The Royal College of General Practitioners (RCGP) has released guidance to help GPs respond more effectively to patients at risk of domestice abuse. The guidelines advocate that a senior member of each primary care team is tasked with co-ordinating an effective response to patients at risk of domestic violence. See RCGP press release.
The ability to respond to patients effectively remains a Department of Health strategic priority. Each practice should explore local service provision and engage with relevant services. It should commission training for staff to help all members of the primary care team to be able to recognise the signs and symptoms of domestice abuse, to be able to raise the issue and to respond sensitively to the patient.
Clear pathways into local sevices should be developed, alongside information sharing protocols.The practice should also identify a designated person, who may be a domestic abuse expert or a suitably trained member of the healthcare team. This person is responsible then for carrying out risk assessments, having a case load, referral on to further specialist support and for ensuring the team have clarity around child protection issues.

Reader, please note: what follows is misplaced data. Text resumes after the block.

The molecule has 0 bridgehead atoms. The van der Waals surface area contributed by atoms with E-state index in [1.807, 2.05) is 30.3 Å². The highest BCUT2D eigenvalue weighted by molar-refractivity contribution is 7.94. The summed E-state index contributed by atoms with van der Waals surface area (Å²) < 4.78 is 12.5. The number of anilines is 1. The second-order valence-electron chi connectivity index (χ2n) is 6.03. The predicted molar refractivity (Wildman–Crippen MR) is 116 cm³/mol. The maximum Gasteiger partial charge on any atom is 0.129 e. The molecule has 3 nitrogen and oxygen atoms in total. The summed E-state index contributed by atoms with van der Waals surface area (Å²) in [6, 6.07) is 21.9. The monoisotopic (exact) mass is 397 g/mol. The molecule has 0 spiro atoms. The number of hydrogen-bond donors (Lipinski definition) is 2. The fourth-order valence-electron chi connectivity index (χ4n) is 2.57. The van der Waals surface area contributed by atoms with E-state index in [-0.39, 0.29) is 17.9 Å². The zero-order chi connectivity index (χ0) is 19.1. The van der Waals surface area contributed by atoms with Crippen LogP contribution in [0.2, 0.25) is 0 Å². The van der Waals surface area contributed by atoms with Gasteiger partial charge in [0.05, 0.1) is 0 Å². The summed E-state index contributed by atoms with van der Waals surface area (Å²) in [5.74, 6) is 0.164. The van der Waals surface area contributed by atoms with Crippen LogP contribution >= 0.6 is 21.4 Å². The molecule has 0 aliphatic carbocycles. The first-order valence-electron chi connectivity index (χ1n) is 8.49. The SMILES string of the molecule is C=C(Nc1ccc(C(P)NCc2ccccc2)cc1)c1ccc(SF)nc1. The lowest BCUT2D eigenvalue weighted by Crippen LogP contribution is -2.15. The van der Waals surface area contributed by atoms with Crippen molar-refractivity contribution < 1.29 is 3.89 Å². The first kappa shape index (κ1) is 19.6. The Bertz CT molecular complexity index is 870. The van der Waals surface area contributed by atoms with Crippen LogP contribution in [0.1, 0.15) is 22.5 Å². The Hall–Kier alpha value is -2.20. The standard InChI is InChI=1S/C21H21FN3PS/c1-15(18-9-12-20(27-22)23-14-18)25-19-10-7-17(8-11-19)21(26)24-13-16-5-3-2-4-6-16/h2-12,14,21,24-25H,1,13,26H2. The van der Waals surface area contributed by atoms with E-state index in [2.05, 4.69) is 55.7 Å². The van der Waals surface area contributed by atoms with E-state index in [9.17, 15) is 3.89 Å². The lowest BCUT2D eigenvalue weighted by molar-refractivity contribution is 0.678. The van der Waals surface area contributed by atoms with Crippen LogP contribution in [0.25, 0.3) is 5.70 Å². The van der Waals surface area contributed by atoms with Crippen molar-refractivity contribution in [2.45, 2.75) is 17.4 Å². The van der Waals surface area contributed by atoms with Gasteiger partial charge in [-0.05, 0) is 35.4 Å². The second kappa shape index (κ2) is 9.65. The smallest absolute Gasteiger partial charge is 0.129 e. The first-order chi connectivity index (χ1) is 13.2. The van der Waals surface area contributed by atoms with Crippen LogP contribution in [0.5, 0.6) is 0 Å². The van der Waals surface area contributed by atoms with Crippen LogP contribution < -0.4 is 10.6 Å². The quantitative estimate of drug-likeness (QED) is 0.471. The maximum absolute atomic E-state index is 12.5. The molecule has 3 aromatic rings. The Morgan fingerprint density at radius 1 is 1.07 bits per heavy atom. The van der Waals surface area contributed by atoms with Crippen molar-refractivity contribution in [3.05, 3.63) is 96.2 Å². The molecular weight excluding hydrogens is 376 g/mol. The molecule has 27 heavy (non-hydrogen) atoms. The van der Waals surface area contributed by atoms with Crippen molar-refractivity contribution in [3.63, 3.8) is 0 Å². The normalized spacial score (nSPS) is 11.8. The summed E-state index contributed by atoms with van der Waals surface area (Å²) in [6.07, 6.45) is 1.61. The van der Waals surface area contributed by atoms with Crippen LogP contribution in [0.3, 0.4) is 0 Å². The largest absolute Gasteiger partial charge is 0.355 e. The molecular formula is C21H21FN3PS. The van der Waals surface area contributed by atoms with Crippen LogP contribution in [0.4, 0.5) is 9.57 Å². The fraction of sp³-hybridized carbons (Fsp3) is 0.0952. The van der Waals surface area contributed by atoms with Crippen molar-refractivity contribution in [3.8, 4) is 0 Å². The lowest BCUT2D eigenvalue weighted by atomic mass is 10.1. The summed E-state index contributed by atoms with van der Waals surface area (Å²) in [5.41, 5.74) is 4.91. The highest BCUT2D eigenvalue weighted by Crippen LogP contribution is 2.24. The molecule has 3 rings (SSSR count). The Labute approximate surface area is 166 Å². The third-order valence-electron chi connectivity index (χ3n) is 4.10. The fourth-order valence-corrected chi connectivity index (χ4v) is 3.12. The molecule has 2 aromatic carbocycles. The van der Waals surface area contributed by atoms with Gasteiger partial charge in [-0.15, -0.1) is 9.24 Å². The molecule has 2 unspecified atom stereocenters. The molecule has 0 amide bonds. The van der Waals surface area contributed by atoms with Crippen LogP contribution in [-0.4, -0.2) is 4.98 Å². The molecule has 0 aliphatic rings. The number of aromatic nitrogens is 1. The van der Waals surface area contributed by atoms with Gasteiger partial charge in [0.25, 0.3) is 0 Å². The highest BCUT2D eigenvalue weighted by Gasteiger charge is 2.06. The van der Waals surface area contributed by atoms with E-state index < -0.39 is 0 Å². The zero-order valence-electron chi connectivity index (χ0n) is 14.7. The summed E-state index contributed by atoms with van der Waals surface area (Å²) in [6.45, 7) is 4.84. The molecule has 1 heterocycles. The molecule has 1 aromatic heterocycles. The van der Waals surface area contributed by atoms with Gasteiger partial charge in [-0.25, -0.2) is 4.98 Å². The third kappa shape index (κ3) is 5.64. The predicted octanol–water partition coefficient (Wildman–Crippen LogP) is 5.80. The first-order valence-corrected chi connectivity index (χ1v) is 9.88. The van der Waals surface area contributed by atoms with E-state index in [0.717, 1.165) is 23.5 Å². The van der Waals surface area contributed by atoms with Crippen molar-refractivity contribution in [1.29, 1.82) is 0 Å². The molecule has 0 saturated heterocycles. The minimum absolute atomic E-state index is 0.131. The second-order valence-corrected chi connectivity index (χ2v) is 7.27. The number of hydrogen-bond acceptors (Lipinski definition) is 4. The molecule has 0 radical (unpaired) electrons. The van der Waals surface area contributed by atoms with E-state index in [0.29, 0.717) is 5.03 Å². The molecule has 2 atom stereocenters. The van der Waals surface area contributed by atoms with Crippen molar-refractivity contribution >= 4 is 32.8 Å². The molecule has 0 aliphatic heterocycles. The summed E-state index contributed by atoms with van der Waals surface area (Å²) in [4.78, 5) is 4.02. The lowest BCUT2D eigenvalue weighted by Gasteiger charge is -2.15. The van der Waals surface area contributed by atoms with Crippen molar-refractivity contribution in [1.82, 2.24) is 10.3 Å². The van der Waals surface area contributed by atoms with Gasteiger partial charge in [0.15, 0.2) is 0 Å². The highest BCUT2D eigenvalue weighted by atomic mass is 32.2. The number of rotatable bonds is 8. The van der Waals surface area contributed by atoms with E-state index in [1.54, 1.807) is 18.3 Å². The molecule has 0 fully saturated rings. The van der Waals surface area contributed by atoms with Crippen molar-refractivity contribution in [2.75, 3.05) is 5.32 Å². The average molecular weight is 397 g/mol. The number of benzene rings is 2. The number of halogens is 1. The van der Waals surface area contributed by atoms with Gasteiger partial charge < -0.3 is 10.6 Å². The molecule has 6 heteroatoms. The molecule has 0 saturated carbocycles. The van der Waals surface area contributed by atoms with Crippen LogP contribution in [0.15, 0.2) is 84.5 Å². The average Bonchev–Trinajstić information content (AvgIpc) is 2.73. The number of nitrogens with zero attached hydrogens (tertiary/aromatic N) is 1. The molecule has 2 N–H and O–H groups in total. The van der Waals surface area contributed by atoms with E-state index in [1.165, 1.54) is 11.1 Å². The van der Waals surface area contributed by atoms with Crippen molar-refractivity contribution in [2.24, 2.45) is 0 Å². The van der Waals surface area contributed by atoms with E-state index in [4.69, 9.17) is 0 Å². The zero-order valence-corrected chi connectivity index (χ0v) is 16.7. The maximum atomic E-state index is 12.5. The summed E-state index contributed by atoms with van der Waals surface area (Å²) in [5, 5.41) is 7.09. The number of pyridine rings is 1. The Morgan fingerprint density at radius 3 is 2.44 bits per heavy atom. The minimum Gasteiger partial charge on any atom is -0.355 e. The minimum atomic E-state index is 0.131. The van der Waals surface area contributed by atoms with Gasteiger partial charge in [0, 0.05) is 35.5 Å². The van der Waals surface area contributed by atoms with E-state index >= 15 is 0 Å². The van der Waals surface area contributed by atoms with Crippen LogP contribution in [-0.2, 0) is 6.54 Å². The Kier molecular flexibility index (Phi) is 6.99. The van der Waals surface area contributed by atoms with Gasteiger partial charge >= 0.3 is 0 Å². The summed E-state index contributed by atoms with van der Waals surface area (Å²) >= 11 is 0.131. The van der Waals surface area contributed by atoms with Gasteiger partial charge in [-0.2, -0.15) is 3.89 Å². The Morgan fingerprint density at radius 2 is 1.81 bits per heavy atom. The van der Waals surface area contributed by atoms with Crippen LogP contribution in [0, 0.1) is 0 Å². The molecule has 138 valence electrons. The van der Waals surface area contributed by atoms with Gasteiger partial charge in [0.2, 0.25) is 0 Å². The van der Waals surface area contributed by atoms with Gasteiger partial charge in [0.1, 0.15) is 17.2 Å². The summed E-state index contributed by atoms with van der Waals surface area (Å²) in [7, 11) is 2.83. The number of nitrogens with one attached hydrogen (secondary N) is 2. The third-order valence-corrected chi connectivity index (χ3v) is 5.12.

At a strategic level the RCGP recommends that the Clinical Commissioning Groups have an overview of the commissioning and co-ordination of services which all form part of the jigsaw of recognition and support for people suffering from domestic violence. These services will include A&E, alcohol specialist services, maternity services and child protection services.
The guidelines are supported by Identification and Referral to Support Safety (IRIS) and by Co-Ordinated Action against Domestic Abuse (CAADA). See this link for the Home Office's definition of domestic abuse.
Alcohol Concern have produced an Embrace knowledge resource on domestic abuse.